Charter Commissioners are appointed for two-year terms.  Commissioners will work to engage the community in a conversation about Portland's Charter and how it can best serve the community. Commission members can expect to spend between five and 12 hours per month spread throughout meetings, research and outreach. At a minimum, Commissioners willparticipate in monthly meetings, read reports and other materials to prepare, and potentially attend smaller group or subcommittee meetings.

What if the Charter Commission recommends changes to the Charter?

Commission members will present recommendations to the City Council. If recommendations require voter approval, they can be referred to the ballot. Administrative changes can be made without voter approval.

Recommendations from the Commission that have the support of 15 members, or more, are referred to the ballot for Portlanders to vote on by the City Council. Recommendations from the Commission that have support of 14 members, but not 15 can be referred by the City Council. In addition, the City Council can refer amendments to the charter to the voters.  

What is the timeline for the Charter review process?

The Charter Commission was appointed in December 2020 and started organizing their review process in early 2021. Charter Commission members are appointed to two-year terms. It is up to them to establish a timeline for reviewing the Charter and issuing recommendations.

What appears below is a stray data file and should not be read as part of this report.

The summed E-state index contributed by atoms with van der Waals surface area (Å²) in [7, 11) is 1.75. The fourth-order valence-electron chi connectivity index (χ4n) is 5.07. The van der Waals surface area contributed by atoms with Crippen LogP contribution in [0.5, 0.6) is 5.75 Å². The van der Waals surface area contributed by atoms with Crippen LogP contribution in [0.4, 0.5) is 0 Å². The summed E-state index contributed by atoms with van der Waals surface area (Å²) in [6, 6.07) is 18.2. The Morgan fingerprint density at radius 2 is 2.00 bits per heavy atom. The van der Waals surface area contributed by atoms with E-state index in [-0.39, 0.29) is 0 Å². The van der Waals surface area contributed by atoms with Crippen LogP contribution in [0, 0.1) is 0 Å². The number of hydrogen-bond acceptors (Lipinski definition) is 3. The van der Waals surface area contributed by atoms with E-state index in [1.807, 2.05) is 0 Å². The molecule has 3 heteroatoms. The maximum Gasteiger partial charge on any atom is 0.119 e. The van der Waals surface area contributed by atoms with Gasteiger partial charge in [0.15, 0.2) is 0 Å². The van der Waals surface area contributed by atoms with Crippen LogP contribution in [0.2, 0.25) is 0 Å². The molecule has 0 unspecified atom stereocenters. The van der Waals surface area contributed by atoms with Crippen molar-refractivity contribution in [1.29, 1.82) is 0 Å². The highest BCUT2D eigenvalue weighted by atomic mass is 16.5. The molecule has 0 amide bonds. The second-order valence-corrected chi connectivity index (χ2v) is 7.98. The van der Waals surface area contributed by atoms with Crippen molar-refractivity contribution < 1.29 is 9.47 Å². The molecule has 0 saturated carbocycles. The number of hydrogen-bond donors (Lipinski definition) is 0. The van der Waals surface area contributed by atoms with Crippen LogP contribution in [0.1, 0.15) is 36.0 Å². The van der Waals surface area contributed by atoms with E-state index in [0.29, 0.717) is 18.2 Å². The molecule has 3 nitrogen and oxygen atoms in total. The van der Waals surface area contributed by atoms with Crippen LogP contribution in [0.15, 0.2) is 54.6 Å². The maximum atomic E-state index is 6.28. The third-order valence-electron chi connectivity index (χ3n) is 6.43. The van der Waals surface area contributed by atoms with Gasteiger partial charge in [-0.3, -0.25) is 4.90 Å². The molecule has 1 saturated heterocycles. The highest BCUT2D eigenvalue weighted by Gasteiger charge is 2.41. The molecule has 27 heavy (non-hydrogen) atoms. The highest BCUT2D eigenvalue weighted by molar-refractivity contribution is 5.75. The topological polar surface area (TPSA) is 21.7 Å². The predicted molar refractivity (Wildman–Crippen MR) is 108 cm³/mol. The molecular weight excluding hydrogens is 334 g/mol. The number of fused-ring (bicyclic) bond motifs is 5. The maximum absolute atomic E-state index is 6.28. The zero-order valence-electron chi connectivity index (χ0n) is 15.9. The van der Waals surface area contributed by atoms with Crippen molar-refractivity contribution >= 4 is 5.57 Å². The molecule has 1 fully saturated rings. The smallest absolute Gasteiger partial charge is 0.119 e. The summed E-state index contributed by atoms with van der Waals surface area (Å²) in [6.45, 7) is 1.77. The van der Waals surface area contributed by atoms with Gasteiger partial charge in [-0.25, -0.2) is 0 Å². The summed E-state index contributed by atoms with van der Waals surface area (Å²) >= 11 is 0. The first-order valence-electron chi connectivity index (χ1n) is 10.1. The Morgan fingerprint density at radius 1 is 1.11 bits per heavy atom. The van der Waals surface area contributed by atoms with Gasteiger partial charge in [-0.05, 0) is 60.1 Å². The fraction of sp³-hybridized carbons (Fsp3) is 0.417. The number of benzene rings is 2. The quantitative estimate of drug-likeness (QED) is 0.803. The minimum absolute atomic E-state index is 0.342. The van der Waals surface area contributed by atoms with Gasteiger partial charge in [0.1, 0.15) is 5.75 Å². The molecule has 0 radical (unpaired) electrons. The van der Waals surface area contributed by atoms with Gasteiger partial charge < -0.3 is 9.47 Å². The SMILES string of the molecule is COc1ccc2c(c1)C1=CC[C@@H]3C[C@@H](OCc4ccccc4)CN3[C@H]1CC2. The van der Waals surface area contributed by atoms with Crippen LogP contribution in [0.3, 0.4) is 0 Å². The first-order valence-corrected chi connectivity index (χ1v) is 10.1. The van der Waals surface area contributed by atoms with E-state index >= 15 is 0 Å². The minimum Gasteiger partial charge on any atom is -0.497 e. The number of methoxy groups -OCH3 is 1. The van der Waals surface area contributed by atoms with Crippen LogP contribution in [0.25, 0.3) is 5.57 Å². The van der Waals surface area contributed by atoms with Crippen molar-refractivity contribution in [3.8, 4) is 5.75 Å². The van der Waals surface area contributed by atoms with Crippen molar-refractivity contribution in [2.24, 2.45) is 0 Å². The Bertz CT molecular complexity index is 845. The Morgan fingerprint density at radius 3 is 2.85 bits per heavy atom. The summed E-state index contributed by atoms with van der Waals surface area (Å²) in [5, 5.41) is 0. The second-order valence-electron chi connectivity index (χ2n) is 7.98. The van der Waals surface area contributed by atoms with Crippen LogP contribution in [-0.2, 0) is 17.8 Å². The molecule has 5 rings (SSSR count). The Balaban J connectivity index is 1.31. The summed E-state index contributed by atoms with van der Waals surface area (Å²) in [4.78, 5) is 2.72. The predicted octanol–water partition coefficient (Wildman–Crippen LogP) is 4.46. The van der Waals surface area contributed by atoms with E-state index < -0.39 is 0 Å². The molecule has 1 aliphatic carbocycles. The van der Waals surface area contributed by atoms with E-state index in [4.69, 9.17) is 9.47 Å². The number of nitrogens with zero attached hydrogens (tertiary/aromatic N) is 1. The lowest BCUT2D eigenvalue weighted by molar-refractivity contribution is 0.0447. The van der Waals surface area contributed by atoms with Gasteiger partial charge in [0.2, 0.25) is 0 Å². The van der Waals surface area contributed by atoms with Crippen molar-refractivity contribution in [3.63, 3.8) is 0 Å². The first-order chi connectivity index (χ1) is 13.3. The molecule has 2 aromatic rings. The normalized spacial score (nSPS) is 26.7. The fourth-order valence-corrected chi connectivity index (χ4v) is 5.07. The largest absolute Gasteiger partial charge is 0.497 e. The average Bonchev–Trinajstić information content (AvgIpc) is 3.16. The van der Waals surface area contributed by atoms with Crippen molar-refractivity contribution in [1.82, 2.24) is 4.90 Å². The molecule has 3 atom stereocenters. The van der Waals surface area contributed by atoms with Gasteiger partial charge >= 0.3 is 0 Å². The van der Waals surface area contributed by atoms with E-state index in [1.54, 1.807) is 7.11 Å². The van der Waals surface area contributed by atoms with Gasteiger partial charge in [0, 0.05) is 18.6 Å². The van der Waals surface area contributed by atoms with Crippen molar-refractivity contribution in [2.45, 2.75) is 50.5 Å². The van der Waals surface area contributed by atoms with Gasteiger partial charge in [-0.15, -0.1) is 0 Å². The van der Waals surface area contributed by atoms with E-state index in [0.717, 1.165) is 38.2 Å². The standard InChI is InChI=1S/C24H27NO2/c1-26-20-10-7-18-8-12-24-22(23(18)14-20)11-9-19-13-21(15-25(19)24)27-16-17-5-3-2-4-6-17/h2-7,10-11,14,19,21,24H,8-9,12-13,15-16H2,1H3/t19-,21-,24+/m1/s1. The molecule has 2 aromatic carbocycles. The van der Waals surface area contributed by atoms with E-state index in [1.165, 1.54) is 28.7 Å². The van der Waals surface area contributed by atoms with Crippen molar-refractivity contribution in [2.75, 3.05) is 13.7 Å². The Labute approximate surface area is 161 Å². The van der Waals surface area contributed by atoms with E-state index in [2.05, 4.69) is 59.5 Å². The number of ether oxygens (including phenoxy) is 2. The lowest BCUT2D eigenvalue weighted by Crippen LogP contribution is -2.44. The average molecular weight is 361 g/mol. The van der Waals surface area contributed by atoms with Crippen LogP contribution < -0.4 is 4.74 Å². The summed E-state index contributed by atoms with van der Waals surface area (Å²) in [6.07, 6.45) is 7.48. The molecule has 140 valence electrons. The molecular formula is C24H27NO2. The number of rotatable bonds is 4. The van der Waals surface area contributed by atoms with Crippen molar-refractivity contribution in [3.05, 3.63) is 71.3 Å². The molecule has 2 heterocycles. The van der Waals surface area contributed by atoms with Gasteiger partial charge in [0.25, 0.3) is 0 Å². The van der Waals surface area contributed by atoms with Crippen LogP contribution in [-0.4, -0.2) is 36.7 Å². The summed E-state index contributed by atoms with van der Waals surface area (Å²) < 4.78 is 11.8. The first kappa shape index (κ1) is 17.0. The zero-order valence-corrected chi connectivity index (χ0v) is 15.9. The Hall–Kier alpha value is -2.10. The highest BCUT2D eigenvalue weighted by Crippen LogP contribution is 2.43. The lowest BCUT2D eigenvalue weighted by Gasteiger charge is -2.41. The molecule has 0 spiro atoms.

How are you working to ensure that the process is open and accessible to the public?

Charter Commission meetings are open to the public and have time allocated for public testimony. In addition, the Charter Commission will engage in a community conversation over the next two years.

Will this process be affected by the COVID-19 crisis?

The impact of the COVID-19 crisis will be felt by our city for years, and it is hard to predict when we will return to normal operations. Despite the barriers the COVID-19 crisis might present, the City of Portland is committed to providing the Charter Commission with the resources necessary to engage the community and make meaningful recommendations for the way the City does business.

Here are some of the changes City Council will enact to ensure community members are safe and supported during the pandemic and its aftermath:

  • Hold Commission meetings virtually. If members prefer to meet in person, the City of Portland will provide a space that allows for Commission members to maintain physical distance.
  • Provide a stipend of $500 to Commission members every fiscal year in lieu of childcare, transportation and food that would have been provided under regular circumstances.

What happened with the last Charter Commission?

In December 2011, the previous Charter Commission voted to submit nine housekeeping amendments to the voters at the May 2012 Primary Election. You can read their report to Council below.

Read the Portland Charter

Review the City Charter as we consider possible updates for the future.